South Africa’s credit rating has been downgraded to junk status as the country remains in the grip of a damaging political crisis.
Standard & Poor’s (S&P) announced after South Africa’s markets closed for business on Monday that it had cut its rating, citing risks to the economy from a controversial reshuffle of top government roles by President Jacob Zuma.
The rand tumbled in value against a basket of global currencies last week when respected finance minister Pravin Gordhan was stripped of the position.
The reshuffle was seen as a result of bitter differences at the heart of the African National Congress government over plans to redistribute wealth to the country’s black minority.
While the populist agenda has received support in a country long associated with deep inequality, it has also sparked warnings that it would risk South Africa losing the confidence of international investors.
Credit ratings are important as they are seen as a confidence barometer in a country’s economy.
Scoring national governments on how credit-worthy they are helps determine the interest rates countries pay to borrow money.
The decision by S&P resulted in a further weakening of the currency and government bonds.
The agency said: “The downgrade reflects our view that the divisions in the ANC-led government that have led to changes in the executive leadership, including the finance minister, have put policy continuity at risk.”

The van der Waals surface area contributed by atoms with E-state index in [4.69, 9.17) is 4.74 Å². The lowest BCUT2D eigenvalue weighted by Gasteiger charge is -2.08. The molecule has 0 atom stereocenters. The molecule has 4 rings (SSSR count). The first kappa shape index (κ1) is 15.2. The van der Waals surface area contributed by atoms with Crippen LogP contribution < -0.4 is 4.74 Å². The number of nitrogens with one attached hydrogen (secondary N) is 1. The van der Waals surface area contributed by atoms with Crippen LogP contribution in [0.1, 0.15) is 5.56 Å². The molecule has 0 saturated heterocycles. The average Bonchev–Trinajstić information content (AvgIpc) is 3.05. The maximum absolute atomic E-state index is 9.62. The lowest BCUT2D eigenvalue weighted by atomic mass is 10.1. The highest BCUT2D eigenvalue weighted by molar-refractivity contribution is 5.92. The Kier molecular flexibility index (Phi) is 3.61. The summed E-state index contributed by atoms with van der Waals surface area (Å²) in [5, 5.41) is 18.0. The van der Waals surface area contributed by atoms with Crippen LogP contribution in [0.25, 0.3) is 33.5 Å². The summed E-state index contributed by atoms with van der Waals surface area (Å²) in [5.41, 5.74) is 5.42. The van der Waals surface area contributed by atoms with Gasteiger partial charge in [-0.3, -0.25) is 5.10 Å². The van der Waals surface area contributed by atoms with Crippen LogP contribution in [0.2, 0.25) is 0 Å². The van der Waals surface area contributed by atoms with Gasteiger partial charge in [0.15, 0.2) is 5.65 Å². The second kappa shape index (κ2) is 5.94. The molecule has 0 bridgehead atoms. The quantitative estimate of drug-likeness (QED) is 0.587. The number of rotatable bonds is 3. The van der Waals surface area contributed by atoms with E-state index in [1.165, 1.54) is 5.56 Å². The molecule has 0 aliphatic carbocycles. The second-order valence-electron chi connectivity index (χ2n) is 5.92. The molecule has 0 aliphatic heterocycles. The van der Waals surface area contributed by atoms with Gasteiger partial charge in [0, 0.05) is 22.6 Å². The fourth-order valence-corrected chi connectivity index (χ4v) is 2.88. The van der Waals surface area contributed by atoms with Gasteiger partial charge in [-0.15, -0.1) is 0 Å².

It said the move – to BB+ but with a negative outlook – reflected its view that political risks will remain high this year, and that “policy shifts are likely which could undermine fiscal and growth outcomes more than we currently project”.
Mr Zuma’s plans are threatening to split the ANC. Farm seizures without compensation, seen in Robert Mugabe’s Zimbabwe, are among the measures being openly considered.
Opponents – who now include Mr Gordhan – accuse the president of becoming authoritarian.
A coalition of unions and opposition parties staged a protest in Pretoria on Monday holding placards reading “no to state capture” and “defend our democracy”.
South Africa’s economy is barely growing and has an unemployment rate of more than 26%.
The new finance minister Malusi Gigaba told a news conference after his appointment, saying: “The ownership of wealth and assets remains concentrated in the hands of a small part of the population. This must change.”